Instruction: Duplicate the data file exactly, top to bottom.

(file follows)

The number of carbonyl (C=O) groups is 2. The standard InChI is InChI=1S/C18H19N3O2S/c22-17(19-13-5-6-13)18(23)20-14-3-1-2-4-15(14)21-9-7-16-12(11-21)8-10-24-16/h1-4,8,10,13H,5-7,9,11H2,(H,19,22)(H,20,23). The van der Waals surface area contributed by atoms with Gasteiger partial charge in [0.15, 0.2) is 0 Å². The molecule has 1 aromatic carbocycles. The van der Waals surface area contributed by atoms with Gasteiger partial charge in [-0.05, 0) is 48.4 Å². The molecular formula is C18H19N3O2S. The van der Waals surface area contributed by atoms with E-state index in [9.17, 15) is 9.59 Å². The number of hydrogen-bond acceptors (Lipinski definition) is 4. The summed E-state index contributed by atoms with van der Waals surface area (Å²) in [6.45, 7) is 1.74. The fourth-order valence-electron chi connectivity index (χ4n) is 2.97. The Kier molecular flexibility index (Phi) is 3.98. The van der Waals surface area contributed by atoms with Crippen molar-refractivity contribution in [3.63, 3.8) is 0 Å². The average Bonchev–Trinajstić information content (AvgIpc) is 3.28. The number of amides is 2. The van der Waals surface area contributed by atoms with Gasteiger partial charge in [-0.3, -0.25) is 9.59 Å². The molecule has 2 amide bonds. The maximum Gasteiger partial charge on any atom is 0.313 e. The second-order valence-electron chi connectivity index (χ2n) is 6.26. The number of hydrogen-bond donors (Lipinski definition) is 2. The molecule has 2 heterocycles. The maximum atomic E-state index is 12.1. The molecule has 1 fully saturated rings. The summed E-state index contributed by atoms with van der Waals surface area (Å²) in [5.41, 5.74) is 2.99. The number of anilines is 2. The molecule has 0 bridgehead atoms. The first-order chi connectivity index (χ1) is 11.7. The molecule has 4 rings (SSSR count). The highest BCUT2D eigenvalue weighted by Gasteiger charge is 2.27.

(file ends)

The number of carbonyl (C=O) groups is 2. The standard InChI is InChI=1S/C18H19N3O2S/c22-17(19-13-5-6-13)18(23)20-14-3-1-2-4-15(14)21-9-7-16-12(11-21)8-10-24-16/h1-4,8,10,13H,5-7,9,11H2,(H,19,22)(H,20,23). The van der Waals surface area contributed by atoms with Gasteiger partial charge in [0.15, 0.2) is 0 Å². The molecule has 1 aromatic carbocycles. The van der Waals surface area contributed by atoms with Gasteiger partial charge in [-0.05, 0) is 48.4 Å². The molecular formula is C18H19N3O2S. The van der Waals surface area contributed by atoms with E-state index in [9.17, 15) is 9.59 Å². The number of hydrogen-bond acceptors (Lipinski definition) is 4. The summed E-state index contributed by atoms with van der Waals surface area (Å²) in [6.45, 7) is 1.74. The fourth-order valence-electron chi connectivity index (χ4n) is 2.97. The Kier molecular flexibility index (Phi) is 3.98. The van der Waals surface area contributed by atoms with Crippen molar-refractivity contribution in [3.63, 3.8) is 0 Å². The average Bonchev–Trinajstić information content (AvgIpc) is 3.28. The number of amides is 2. The van der Waals surface area contributed by atoms with Gasteiger partial charge in [-0.3, -0.25) is 9.59 Å². The molecule has 2 amide bonds. The maximum Gasteiger partial charge on any atom is 0.313 e. The second-order valence-electron chi connectivity index (χ2n) is 6.26. The number of hydrogen-bond donors (Lipinski definition) is 2. The molecule has 2 heterocycles. The maximum atomic E-state index is 12.1. The molecule has 1 fully saturated rings. The summed E-state index contributed by atoms with van der Waals surface area (Å²) in [5.41, 5.74) is 2.99. The number of anilines is 2. The molecule has 0 bridgehead atoms. The first-order chi connectivity index (χ1) is 11.7. The molecule has 4 rings (SSSR count). The highest BCUT2D eigenvalue weighted by Gasteiger charge is 2.27.